Readings & Reflections: Friday of the Eighteenth Week in Ordinary Time & Memorial of Saint Claire, August 11,2017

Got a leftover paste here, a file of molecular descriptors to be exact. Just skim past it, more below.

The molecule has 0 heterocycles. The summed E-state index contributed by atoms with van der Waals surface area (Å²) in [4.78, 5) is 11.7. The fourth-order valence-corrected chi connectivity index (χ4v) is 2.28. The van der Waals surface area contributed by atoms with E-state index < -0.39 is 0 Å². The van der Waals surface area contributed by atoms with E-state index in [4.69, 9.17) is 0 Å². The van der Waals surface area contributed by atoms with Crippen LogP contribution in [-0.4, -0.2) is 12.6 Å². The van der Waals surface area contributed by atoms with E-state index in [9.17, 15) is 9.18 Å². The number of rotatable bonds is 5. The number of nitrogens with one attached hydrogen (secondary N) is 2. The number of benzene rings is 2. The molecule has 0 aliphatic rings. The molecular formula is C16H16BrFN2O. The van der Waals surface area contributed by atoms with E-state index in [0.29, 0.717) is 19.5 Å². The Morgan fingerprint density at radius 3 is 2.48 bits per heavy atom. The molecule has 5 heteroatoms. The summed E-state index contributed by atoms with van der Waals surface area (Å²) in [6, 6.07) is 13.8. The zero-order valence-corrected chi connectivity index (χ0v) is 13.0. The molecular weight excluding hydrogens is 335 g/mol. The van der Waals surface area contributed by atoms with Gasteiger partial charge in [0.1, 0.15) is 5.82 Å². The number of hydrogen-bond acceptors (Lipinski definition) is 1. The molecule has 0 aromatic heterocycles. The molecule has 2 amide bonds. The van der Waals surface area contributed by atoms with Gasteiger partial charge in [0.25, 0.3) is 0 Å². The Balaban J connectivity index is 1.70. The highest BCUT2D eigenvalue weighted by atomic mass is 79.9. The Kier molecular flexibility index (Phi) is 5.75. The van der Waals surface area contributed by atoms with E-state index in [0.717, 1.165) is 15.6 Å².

Of noble birth and reputed beauty, Clare heard Francis of Assisi preach a Lenten retreat in 1212 A.D. Captivated by this new witness of a life “after the manner of the holy Gospel,” Clare stole from her home on the night of Palm Sunday to join Francis. With him she co-founded the Poor Clares, establishing a first house at San Damiano. The women went barefoot, wore rough tunics, and begged for food. Saint Francis made her the head of the order of women, who devoted themselves to Eucharistic prayer and joyful poverty. It was in 1234 A.D. that Clare famously displayed the Blessed Sacrament on the convent wall as Frederick II’s army attacked. Prostrating herself, she prayed, “Good Lord, I beg you: defend those I cannot protect.” When Clare raised the ciborium, the soldiers scattered. In imitation of Christ, Clare desired to be the servant of all. “Do what you want with me,” she told her sisters; “I am yours because my will is no longer my own. I have given it to God.” For the next forty years she lived in a convent attached to the church of San Damiano, leading the young women who joined her, the first Poor Clares. When Innocent IV composed a rule for her nuns that permitted them to receive an annual living, Clare responded with her own stricter version, the first women’s rule written by a woman. She died in 1253 A.D. with the approved rule in her hand and was canonized only two years later.